Throughout 2020, the organisation ran its ‘Life in Lockdown' campaign, which collated stories shared by the North East’s LGBTQ+ community during the early pandemic months.
Northern Pride now intends to share these experiences with the public through the round of exhibitions and the book publication.
The ‘Life in Lockdown’ exhibitions are due to be held at a number of yet-to-be-confirmed venues across the region, with each event placing its focus on a different set of stories.
Both the book’s release and the round of exhibitions are currently scheduled for July.
A series of events with local businesses are also being prepared as part of a wider programme of support for the region’s LGBTQ+ community.
South Tyneside businesses are encouraged to get in touch with Northern Pride to register their interest in taking part by contacting: [email protected]
Ste Dunn, the director of Northern Pride, said the organisation was looking at ways of helping people of all ages in every corner of the community.
“The economic and health impact of Covid-19 has hit everyone hard, and we are looking at ways that we can be proactive in helping those who run businesses or people who may have lost their jobs,” he said.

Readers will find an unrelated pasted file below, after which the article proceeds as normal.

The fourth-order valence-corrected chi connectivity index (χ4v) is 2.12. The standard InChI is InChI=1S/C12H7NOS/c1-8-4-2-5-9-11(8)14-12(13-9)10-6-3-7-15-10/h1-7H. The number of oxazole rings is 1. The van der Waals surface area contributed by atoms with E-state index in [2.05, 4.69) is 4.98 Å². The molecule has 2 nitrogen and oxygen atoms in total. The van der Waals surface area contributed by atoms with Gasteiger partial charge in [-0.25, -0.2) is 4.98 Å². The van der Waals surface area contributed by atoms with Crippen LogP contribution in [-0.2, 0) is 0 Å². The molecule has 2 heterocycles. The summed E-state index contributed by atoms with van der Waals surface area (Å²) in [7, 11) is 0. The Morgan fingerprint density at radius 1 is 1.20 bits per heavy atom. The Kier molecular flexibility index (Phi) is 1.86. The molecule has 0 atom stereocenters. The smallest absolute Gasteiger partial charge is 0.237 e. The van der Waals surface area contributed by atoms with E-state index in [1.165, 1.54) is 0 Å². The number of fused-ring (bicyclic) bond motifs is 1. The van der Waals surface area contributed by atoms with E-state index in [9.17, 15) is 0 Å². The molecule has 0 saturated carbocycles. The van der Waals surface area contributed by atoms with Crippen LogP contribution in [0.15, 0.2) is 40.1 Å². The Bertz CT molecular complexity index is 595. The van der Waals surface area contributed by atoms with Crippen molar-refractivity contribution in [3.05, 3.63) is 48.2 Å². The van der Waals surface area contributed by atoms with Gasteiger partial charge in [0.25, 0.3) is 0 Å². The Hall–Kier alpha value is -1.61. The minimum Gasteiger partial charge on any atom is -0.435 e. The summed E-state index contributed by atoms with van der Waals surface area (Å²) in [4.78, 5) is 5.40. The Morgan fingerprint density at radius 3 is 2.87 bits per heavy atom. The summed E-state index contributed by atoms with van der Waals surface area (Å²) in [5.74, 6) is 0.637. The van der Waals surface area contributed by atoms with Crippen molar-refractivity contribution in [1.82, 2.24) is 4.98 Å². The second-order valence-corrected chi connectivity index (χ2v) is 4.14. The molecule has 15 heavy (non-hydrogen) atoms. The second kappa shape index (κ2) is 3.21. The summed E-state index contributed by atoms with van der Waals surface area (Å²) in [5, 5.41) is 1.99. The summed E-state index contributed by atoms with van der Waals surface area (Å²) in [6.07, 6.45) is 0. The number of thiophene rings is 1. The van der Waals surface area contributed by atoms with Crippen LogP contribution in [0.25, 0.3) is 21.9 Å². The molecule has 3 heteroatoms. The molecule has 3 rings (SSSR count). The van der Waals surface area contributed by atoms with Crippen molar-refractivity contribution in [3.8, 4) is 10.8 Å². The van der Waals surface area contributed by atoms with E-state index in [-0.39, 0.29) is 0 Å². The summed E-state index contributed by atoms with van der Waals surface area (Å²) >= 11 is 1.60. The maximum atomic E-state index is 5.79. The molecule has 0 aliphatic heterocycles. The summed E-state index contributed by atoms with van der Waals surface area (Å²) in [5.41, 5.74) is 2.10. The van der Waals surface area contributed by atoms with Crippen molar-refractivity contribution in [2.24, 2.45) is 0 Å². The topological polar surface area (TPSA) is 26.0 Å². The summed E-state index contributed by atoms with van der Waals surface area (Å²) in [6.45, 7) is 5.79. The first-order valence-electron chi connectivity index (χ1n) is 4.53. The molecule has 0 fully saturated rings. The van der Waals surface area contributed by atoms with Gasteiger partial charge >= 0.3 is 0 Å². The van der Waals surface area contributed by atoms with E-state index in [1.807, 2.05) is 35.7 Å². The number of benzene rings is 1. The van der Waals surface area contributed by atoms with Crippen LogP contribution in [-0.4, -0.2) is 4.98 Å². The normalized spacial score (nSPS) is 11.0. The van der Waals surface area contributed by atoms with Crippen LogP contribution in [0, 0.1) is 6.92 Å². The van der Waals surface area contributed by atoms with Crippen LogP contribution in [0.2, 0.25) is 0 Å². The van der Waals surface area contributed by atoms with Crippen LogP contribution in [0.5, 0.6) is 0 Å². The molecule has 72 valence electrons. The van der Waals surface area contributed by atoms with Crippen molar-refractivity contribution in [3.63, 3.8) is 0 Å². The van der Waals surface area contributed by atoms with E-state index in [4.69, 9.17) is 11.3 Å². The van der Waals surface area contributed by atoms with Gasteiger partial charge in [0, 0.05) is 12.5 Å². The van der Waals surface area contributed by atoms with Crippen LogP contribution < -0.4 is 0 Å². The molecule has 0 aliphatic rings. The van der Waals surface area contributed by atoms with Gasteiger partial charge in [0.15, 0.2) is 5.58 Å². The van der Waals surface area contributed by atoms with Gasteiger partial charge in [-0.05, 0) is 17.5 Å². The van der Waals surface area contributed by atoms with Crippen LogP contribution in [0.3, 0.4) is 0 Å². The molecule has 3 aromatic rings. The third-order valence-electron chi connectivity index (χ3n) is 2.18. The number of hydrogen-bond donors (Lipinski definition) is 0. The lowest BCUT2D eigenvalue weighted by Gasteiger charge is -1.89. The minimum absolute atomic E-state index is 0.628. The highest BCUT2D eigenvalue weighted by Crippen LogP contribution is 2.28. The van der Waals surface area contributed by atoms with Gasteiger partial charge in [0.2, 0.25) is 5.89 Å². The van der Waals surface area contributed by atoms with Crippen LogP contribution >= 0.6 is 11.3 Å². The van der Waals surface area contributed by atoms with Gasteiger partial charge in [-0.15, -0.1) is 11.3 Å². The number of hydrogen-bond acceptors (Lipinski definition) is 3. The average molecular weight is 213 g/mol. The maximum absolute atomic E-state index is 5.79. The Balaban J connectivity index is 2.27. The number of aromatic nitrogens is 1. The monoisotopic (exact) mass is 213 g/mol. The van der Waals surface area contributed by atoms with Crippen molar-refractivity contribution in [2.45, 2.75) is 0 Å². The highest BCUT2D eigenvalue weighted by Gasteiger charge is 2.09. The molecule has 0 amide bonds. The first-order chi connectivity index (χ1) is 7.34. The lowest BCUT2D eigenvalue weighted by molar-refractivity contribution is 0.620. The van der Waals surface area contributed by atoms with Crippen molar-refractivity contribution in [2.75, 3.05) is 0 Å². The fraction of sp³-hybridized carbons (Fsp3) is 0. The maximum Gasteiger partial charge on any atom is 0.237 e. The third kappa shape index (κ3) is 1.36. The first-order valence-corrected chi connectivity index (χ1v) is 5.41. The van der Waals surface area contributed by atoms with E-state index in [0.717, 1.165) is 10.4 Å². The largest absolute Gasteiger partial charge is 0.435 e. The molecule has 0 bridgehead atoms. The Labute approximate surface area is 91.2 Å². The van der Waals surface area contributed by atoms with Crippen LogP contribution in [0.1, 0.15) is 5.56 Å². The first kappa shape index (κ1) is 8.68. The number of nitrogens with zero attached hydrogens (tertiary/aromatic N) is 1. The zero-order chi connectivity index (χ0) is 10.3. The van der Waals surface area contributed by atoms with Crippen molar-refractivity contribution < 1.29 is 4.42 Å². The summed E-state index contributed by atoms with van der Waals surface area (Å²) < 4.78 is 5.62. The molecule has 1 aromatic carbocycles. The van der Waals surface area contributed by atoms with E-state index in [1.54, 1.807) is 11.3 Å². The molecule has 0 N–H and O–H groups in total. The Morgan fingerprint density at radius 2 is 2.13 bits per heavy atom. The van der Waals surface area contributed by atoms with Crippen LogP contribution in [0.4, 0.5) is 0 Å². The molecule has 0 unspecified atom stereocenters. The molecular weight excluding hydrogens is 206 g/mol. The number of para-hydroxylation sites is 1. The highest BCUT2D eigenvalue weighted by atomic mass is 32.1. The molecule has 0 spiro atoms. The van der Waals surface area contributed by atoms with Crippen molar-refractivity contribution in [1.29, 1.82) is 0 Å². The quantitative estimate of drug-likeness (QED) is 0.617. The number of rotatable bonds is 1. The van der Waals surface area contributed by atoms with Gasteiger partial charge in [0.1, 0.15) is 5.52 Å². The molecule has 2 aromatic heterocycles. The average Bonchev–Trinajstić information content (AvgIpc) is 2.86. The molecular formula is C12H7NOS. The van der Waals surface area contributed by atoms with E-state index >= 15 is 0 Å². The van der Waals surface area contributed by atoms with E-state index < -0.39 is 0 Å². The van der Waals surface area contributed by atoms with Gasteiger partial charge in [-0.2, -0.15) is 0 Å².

“We are looking at events such as job fairs and promoting employment opportunities as soon as it is safe to do so.”
Mr Dunn added that, as the organisation develops its post-Covid strategy, Northern Pride is particularly conscious that LGBTQ+ people have suffered during the pandemic, often through a heightened sense of social isolation.
“We will be supporting our LGBTQ+ youth through family events and events targeted at young queer people, whilst also looking at ways to give support to our older generations,” he said.
He said the organisations other priorities include amplifying black queer voices and supporting the continued fight for trans rights.
“Reflecting on the first anniversary of lockdown shows what a long and challenging year we have all experienced,” Cllr Nick Forbes, Leader of Newcastle City Council, said.
“As we shape the recovery plans for Newcastle as a whole, it is vital we support the unique and diverse communities that help shape our great city, and I know that Northern Pride will be working hard to support the LGBTQ+ community on the road to recovery.”
Northern Pride announced in February its decision to make this year’s Pride event in July a virtual festival for the second consecutive year, given ongoing uncertainty over public health risks associated with Covid-19.
“Our priority has to be to keep everyone safe as we come out of lockdown, and as we plan our own particular roadmap, we want to make sure that we continue to support every part of the LGBTQ+ community,” Mr Dunn added.
“We have now had a year of exceptionally tough times for everyone, but we are going to do everything we can to help steer us to a much more optimistic future.”